user to simply assume that the new wondertech will solve all traditional problems, but it’s important
not to get complacent.
Just as a good sales manager might let quoting software
free their team up from the more mundane tasks of their role but wouldn’t want them to become
totally dependent on it, so it is with decentralized apps. Remind the readers to use their own common
Make it easy for them to understand the transaction process. Make sure to show all relevant information
clearly: the breakdown of the transaction, whether it’s pending or finalized, the value in fiat
currency, and the gas fees and time to complete.
This is a big one. For anyone negotiating blockchain tech for the first time, it can be a real stumbling
block. You can’t mention too often that transactions on the blockchain cannot be reversed. Most people
have been conditioned to expect that they will always be able to reset a password or reverse a bank
payment. It takes a serious mental shift to unlearn that.
Build in design features that reduce the chance of disaster. Multiple-step confirmation processes for
transactions are a great idea, for example.
From enterprise VoIP
providers to big name retailers, every business relies on powerful branding. And although
branding is about so much more than logos, the design visuals are perhaps the most tangible aspect. Web
3.0 has a different visual feel than the previous iterations of the web.
Focus on using more illustrations and visual content than before. You can use design elements in the background like shapes and curves to encourage a
particular navigation path. Rather than depending on words to do most of the talking, explain as much as
you can via images.
More generally, you should consider integrating AR and VR elements into your design. This makes for a
more satisfying user experience and is one example of how developments in the underlying technology can
be instrumental in forming design choices.
Designing for Web 3.0 – working with the tech
In a world where MLOps open source
software and AI tools are becoming ever more common, it’s no surprise that these developments have
spilled over into design.
Machine learning is quietly revolutionizing all kinds of businesses in a thousand different ways. It’s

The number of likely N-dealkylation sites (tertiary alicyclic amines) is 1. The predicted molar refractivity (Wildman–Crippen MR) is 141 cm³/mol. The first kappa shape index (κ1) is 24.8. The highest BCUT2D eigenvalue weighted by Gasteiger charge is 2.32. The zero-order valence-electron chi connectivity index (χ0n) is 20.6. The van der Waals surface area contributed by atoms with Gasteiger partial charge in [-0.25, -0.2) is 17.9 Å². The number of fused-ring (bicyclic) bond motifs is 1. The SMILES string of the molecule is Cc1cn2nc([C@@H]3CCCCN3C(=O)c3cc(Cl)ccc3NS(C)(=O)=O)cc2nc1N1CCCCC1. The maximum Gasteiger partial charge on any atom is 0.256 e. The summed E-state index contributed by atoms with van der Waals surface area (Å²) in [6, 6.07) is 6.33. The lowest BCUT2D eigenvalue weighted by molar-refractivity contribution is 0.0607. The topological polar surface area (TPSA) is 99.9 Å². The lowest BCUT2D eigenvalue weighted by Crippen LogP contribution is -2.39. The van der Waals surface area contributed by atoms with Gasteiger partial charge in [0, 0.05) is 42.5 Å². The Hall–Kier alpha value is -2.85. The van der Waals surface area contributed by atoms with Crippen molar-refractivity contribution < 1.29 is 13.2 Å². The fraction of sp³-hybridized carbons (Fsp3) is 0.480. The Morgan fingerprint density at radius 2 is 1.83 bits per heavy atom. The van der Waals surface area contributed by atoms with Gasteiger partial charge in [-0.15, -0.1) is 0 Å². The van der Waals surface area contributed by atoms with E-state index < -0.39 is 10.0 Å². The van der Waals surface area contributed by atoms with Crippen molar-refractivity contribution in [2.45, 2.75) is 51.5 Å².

being used by the big online retailers throughout the sales cycle, from storage logistics to aftersales
customer service. It’s also being used to implement innovative research tools such as voice analytics
(What is voice analytics ?
It’s analysis not only of the content but the tone of voice on customer sales calls to garner improved
ADI (artificial design intelligence) technology, that uses machine learning to make websites by itself,
is on the table. However, it’s at a very early stage and nowhere near the point of replacing human
designers. Instead, it can help streamline the design process.
The advent of the semantic web should also be uppermost in your mind when designing a site. That’s
because it will have a significant impact on how search results are decided. There will be a move away
from focusing on keywords and toward more contextual search answers.
Contextual search considers the context within which the search is made rather than simply answering the
search question. This means, for example, that the results served could vary by time of day, user
behavior, or even whether it’s sunny or raining when the search is made. This obviously poses a new kind
of challenge for SEO.
For starters, make sure your site is optimized for smart voice search features. Also pay attention to
using structured data. This will help make your site more friendly to machine learning algorithms and
should ensure that it is ready for the next stage in the life of the web.
Putting it all together
These are exciting times! We’re heading toward a world where the web is going to be more personalized to
each individual. There’s still little widespread understanding of how much of an impact this will have.
We’ve covered a few of the principles it’s vital to bear in mind when designing for Web 3.0. The rest is
up to your imagination. It’s time to unleash your creativity!
Grace Lau – Director of Growth Content, Dialpad
Grace Lau is the Director of Growth Content at Dialpad, an AI-powered cloud call centers for
small businesses platform for better and easier team collaboration. She has over 10 years of
experience in content writing and strategy. Currently, she is responsible for leading branded and
editorial content strategies, partnering with SEO and Ops teams to build and nurture content. Grace Lau
also published articles for domains such as UpCityand Soundstripe. Here is her LinkedIn.